Early Autumn at the Kitchen Garden

Well it’s official…Autunm is here! We had a good run of lovely weather to see out the summer, but the wind and the rain are back and probably for the foreseeable future….

But don’t let that get you down, there’s still plenty to do in the garden and why not think about creating an indoor green space with some lovely house plants? We have some great new indoor plants right now – come and have a look

September is a good time to take stock of the garden – what worked well this year and what would you like to change? As part of that, you could lift and divide perennials which are beginning to become overgrown and move them to other parts of the garden. This is great way to revive flagging plants and to create new ones! Good plants to divide now are crocosmia – once you have bedded them into their new position for the winter, they will be in a great position to flower next year!

It’s also a great time to sow a patch of wildflowers for next spring – you can even do this in a shady area if you choose a seed mix for shade. Simply mow your grass as low as you can and rake out any moss – then scatter the seed mix according to the instructions on the packet, gently ‘tread’ the seeds into the soil so that they make good contact and, if the weather is dry then give the whole area a good water. If you are sowing near established grass, it might be a good idea to include some yellow rattle seed in your mix. Yellow rattle will help to prevent the grass from becoming dominant and will therefore give your wildflowers more of a chance.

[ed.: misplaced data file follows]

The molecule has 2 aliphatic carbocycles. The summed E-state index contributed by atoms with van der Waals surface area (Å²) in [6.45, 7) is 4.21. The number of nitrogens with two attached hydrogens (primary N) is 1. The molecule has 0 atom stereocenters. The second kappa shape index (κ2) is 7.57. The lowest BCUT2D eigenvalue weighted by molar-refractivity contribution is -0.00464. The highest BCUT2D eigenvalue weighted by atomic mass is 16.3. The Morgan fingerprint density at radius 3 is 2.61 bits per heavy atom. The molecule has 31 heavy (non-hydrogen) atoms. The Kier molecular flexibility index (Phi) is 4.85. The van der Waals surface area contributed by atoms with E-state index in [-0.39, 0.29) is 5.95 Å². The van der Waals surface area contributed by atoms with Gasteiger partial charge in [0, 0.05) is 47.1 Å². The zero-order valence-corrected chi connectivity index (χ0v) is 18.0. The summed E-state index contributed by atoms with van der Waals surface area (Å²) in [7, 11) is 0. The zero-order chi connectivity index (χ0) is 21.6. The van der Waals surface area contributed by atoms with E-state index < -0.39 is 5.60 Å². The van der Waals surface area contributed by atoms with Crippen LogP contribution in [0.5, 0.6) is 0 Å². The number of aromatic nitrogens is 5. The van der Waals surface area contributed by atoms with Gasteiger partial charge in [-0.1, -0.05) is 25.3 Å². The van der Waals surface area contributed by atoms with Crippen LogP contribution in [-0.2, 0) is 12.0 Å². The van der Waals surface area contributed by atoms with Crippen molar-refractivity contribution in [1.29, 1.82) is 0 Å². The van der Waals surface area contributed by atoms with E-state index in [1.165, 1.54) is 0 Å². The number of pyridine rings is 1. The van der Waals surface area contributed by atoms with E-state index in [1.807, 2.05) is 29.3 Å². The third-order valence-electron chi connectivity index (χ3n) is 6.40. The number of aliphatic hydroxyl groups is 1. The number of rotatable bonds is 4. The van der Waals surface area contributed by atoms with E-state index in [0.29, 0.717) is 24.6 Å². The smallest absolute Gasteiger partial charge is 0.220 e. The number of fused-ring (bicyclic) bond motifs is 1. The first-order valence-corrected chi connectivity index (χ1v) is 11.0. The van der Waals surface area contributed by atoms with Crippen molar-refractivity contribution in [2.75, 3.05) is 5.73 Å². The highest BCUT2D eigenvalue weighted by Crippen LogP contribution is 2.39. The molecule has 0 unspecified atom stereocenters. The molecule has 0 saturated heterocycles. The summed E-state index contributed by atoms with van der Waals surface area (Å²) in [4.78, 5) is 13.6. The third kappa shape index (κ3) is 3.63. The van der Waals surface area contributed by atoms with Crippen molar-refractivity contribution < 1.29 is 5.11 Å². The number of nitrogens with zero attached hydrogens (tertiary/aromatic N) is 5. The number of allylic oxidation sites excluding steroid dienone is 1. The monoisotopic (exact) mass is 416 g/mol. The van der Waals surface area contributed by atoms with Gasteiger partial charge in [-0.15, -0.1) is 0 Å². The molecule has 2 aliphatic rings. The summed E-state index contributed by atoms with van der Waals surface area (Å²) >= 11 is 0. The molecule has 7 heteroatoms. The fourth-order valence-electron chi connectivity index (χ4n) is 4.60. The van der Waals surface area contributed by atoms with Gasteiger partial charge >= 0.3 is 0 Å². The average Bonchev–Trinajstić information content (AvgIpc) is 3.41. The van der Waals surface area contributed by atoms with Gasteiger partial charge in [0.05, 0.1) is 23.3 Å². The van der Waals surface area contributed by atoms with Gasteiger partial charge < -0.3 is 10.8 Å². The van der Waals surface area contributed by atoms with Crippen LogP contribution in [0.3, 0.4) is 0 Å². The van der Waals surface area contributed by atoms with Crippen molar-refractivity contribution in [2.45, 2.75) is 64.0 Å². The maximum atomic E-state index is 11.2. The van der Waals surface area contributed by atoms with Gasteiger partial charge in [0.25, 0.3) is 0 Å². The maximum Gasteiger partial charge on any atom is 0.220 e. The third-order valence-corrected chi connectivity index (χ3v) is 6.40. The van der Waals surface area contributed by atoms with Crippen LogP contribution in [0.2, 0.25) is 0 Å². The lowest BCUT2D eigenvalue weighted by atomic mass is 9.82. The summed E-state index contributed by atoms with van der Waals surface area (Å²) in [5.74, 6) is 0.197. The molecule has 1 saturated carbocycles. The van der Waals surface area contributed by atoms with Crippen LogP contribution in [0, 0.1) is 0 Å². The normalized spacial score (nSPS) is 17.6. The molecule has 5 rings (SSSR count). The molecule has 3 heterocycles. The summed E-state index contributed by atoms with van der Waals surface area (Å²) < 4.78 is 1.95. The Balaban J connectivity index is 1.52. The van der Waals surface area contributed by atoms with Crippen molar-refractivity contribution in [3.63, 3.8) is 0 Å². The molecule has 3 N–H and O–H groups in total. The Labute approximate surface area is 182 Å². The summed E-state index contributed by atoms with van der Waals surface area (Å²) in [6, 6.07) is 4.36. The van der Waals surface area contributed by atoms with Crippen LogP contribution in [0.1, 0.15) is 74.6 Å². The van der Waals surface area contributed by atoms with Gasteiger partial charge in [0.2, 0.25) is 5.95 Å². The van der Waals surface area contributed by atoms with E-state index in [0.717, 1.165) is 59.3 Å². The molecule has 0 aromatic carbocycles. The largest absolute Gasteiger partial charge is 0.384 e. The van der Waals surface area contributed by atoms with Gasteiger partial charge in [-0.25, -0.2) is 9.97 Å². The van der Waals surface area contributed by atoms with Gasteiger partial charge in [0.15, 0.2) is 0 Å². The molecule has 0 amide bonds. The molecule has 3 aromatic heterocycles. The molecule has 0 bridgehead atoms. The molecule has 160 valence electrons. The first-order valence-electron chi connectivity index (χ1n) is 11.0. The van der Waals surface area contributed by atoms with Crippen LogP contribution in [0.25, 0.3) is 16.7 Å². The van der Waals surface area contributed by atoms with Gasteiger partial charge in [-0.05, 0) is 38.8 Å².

September is also a great month for dahlias – they really come into their own in the autumn and if you haven’t given them a try before then you are really missing out! Make sure that you have a look at some good varieties for next year – there are so many to choose from and they really are a treat in your late summer/early autumn borders. Just remember to keep deadheading in order to prolong the flowering time.

Cafe Au Lait doing its thing

if you have a pond in your garden, then early autumn is the time to net it. It might seem a big faff, but it will pay dividends, when in the spring your pond is free from the sludge of rotten leaves.

In terms of your veg garden, most things will probably be coming to an end now – the tomatoes are staying green, the courgettes are tiny and beans are less abundant – but there are some things that are beginning to get going…. pumpkins and squash are taking over as the stars of the show and you can stay busy by putting in Spring cabbage for next year and pay choi and eternal spinach for over the winter.

It’s also a great time to sow a green manure – sounds a bit off putting – but really it’s just a winter crop that will prevent the proliferation of weeds on an empty bed and then, come the spring you simply dig it into the soil to enrich it. Perfect!

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